Loops #3 and #4:  After a couple more loops and running a bit on and off with Adam, I finished my 4th loop (23-ish miles) still feeling decent.  I then see Chris (and a few others) somewhere in the dropbag area, Chris sitting in a chair, head down, looking "not 100%." Uh oh.  His wife said he got pretty dizzy and wasn't feeling well. (He ran those first 4 loops pretty hard.) He eventually got himself set up with a head/hair thing full of ice cubes in hopes he'd cool down and recover.  Gave him a few extra minutes to regroup, get some add'l calories in him, and dragged him back out there. Look at me being all demanding and stuff! ;) (usually it's the other way around and full disclosure: for me, that short break was likely a blessing in disguise.). 
Before we depart I see Kevin. Looking "not super. Drunk-like." Turned out his eyesight went completely wacky and couldn't see 2 feet in front of him (pun intended). He wisely stopped after 24 miles and became the "Supportive Blind Man."  Felt bad for him as I knew he was totally capable of finishing the whole thing...  Okay, back to the race, let's go already, Chris - only 18k left! We've got this! For the early part of this 5th loop we were pretty much power-hiking most of the hills and slow-running the rest.  Adam had see-sawed back and forth a bit, both ahead and then behind us as he had some leg stuff going on. He would later bounce back - in a big way.    

Loop #5:  Surprising really. I'm actually feeling pretty good as all 3 of us were together, able to pick up the pace a little, still power-hiking some of the steeper stuff and making decent time running the flats and downhills.  Adam's legs recovered very well, and Chris apparently got his core temp lower so he was back in business too.  Knowing we were about to have just a single loop left soon, I was finally confident my body wasn't going to fall apart.  My plan of consuming: a 20-oz bottle of some sort of electrolyte fluids, plus 2 salt caps, and a Gu/gel almost every single loop worked just as planned.  I actually felt great - no hints of cramping or stomach issues.  I was definitely getting tired, but still felt solid and any worries of a possible disaster were now almost non-existent.  The only remaining drama was forcing myself to choke down that final raspberry Gu without some sort of side-show.  Really, I couldn't pick a more nasty-ass flavor? Did I miss choosing the Rootbeer-Salmon flavored one? Worst thing to consume ever? Felt like it.  Best thing for me. No doubt. Calories = energy.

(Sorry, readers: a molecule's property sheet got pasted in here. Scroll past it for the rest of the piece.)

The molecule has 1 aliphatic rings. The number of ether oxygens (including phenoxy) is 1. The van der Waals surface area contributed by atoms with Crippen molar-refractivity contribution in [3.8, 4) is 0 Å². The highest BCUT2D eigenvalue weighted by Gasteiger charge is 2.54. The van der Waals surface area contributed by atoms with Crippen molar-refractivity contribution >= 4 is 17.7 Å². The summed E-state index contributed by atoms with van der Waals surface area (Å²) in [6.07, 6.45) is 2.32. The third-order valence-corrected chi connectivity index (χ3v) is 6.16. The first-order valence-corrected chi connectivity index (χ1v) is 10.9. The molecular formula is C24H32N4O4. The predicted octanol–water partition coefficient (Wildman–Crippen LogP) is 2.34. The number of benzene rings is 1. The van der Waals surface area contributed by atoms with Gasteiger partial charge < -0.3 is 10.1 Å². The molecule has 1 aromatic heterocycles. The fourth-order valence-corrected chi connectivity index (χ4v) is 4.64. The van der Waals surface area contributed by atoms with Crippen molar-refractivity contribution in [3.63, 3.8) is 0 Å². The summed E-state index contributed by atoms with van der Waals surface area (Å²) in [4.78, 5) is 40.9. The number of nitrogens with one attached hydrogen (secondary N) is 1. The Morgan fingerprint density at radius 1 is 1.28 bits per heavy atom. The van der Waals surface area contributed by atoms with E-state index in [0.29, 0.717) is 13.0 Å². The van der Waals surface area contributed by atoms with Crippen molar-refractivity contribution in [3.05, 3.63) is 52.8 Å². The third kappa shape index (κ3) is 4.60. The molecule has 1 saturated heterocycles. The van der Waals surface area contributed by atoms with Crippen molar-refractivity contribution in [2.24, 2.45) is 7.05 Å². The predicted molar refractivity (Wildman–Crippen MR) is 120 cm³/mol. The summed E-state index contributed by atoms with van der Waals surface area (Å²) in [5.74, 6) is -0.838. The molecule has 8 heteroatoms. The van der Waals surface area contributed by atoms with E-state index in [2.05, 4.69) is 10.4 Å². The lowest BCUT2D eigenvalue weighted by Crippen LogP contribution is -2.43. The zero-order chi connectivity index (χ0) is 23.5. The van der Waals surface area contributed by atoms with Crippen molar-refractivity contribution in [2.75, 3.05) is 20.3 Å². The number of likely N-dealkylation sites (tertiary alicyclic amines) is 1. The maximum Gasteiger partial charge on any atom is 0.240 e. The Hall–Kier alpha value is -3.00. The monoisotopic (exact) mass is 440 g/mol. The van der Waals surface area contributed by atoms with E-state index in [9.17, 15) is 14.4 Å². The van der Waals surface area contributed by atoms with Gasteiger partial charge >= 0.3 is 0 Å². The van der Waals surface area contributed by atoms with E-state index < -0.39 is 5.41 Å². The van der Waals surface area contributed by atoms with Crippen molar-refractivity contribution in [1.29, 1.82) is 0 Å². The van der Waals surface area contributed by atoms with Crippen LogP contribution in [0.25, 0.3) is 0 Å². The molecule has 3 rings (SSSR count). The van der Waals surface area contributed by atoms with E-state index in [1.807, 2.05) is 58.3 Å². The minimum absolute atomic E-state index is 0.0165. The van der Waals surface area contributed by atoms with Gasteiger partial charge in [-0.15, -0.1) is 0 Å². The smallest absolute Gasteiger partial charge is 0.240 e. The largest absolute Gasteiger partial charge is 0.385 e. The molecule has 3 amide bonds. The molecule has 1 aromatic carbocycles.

Loop #6:  With no more food needed, on the 6th and final loop, the 3 of us basically supported each other and the pace just kept gradually getting faster and faster (this is all relative - we weren't running 5 min miles!).  One thing I noticed - all the piles of puke around the course. Seriously, like 30-40 of them. Guess it was hot. 

We did eventually see Leslie on an uphill section during her 5th loop.  She gave me the look. THAT look. You know the one: "thank you, you smelly jerk-faced jerk, for inviting me to this special desert hell." (or something like that).   I felt kinda bad, said a few positive words, and caught back up to Chris and Adam.  Knowing she's a total trooper and would finish no matter what, I didn't worry too much. 

Finishing Up:  Finally, with about 1 mile left you can somewhat see the finish area and hear the occasional cowbells and cheering.  Time to finish this bad-boy up and get some pizza! That last section (1/2 mi or so) we were really moving (or so it felt like it).  Coming into the finish we were somewhere in the 7:00's/mi pace and all crossed the finish line together. 
High-fives all around. Smiles everywhere. Convincing myself I wasn't going to hurl. (For the record.  Didn't.).  We finished in around 6 hours 19 minutes.  Hardly the time we wanted, but given the heat and "excessive aid station loitering", it was more about having fun and pushing each other around the course. Leslie, as expected, didn't ever consider giving up (duh!).  Even though she told me she retired from running and was taking up soccer again with 1 loop to go.  That decision was soon reversed.   She gutted out that last 9k loop and came in with another guy. And of course, all smiles. What a blast.

Next race? TBD. Though probably an Aravaipa one. Adrenaline in mid-June?   :)